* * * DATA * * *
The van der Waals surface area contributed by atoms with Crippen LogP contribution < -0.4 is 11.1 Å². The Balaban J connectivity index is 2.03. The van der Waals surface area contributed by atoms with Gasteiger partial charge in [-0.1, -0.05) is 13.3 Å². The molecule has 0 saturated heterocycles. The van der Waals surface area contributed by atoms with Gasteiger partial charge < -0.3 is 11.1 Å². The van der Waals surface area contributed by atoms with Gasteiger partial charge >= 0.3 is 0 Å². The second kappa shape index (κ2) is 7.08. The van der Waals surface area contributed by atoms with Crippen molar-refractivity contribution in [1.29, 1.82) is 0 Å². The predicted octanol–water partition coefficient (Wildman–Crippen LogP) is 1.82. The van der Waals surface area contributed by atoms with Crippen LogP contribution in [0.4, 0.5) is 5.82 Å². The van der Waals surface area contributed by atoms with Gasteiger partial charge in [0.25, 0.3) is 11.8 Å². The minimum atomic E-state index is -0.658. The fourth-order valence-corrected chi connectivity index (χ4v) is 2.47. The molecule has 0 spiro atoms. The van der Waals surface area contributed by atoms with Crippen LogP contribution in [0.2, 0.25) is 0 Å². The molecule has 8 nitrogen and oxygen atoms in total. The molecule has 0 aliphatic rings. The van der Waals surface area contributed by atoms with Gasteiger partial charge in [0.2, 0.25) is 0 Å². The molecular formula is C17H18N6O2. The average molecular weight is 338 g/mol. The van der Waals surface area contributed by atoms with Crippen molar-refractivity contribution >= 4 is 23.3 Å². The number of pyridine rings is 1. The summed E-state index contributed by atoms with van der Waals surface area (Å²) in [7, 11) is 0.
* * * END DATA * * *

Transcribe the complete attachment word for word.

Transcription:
The van der Waals surface area contributed by atoms with Crippen LogP contribution < -0.4 is 11.1 Å². The Balaban J connectivity index is 2.03. The van der Waals surface area contributed by atoms with Gasteiger partial charge in [-0.1, -0.05) is 13.3 Å². The molecule has 0 saturated heterocycles. The van der Waals surface area contributed by atoms with Gasteiger partial charge < -0.3 is 11.1 Å². The van der Waals surface area contributed by atoms with Gasteiger partial charge >= 0.3 is 0 Å². The second kappa shape index (κ2) is 7.08. The van der Waals surface area contributed by atoms with Crippen molar-refractivity contribution in [1.29, 1.82) is 0 Å². The predicted octanol–water partition coefficient (Wildman–Crippen LogP) is 1.82. The van der Waals surface area contributed by atoms with Crippen LogP contribution in [0.4, 0.5) is 5.82 Å². The van der Waals surface area contributed by atoms with Gasteiger partial charge in [0.25, 0.3) is 11.8 Å². The minimum atomic E-state index is -0.658. The fourth-order valence-corrected chi connectivity index (χ4v) is 2.47. The molecule has 0 spiro atoms. The van der Waals surface area contributed by atoms with Crippen LogP contribution in [0.2, 0.25) is 0 Å². The molecule has 8 nitrogen and oxygen atoms in total. The molecule has 0 aliphatic rings. The van der Waals surface area contributed by atoms with Gasteiger partial charge in [0.2, 0.25) is 0 Å². The molecular formula is C17H18N6O2. The average molecular weight is 338 g/mol. The van der Waals surface area contributed by atoms with Crippen molar-refractivity contribution >= 4 is 23.3 Å². The number of pyridine rings is 1. The summed E-state index contributed by atoms with van der Waals surface area (Å²) in [7, 11) is 0.